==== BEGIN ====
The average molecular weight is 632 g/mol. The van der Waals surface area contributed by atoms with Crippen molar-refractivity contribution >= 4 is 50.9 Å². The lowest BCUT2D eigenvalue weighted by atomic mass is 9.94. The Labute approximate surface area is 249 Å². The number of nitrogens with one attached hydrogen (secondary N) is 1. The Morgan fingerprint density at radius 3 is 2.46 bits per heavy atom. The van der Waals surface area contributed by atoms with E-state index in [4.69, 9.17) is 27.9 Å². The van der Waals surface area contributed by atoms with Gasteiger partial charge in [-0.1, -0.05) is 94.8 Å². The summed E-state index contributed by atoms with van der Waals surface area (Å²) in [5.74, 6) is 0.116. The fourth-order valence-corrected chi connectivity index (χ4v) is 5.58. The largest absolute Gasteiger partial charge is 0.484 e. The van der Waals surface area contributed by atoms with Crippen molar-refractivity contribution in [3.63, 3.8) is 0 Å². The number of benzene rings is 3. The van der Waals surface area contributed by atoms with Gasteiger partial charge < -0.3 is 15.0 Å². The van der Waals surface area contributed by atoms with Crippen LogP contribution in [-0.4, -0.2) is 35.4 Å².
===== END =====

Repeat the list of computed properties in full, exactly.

The average molecular weight is 632 g/mol. The van der Waals surface area contributed by atoms with Crippen molar-refractivity contribution >= 4 is 50.9 Å². The lowest BCUT2D eigenvalue weighted by atomic mass is 9.94. The Labute approximate surface area is 249 Å². The number of nitrogens with one attached hydrogen (secondary N) is 1. The Morgan fingerprint density at radius 3 is 2.46 bits per heavy atom. The van der Waals surface area contributed by atoms with E-state index in [4.69, 9.17) is 27.9 Å². The van der Waals surface area contributed by atoms with Gasteiger partial charge in [-0.1, -0.05) is 94.8 Å². The summed E-state index contributed by atoms with van der Waals surface area (Å²) in [5.74, 6) is 0.116. The fourth-order valence-corrected chi connectivity index (χ4v) is 5.58. The largest absolute Gasteiger partial charge is 0.484 e. The van der Waals surface area contributed by atoms with Crippen molar-refractivity contribution in [3.63, 3.8) is 0 Å². The number of benzene rings is 3. The van der Waals surface area contributed by atoms with Gasteiger partial charge < -0.3 is 15.0 Å². The van der Waals surface area contributed by atoms with Crippen LogP contribution in [-0.4, -0.2) is 35.4 Å².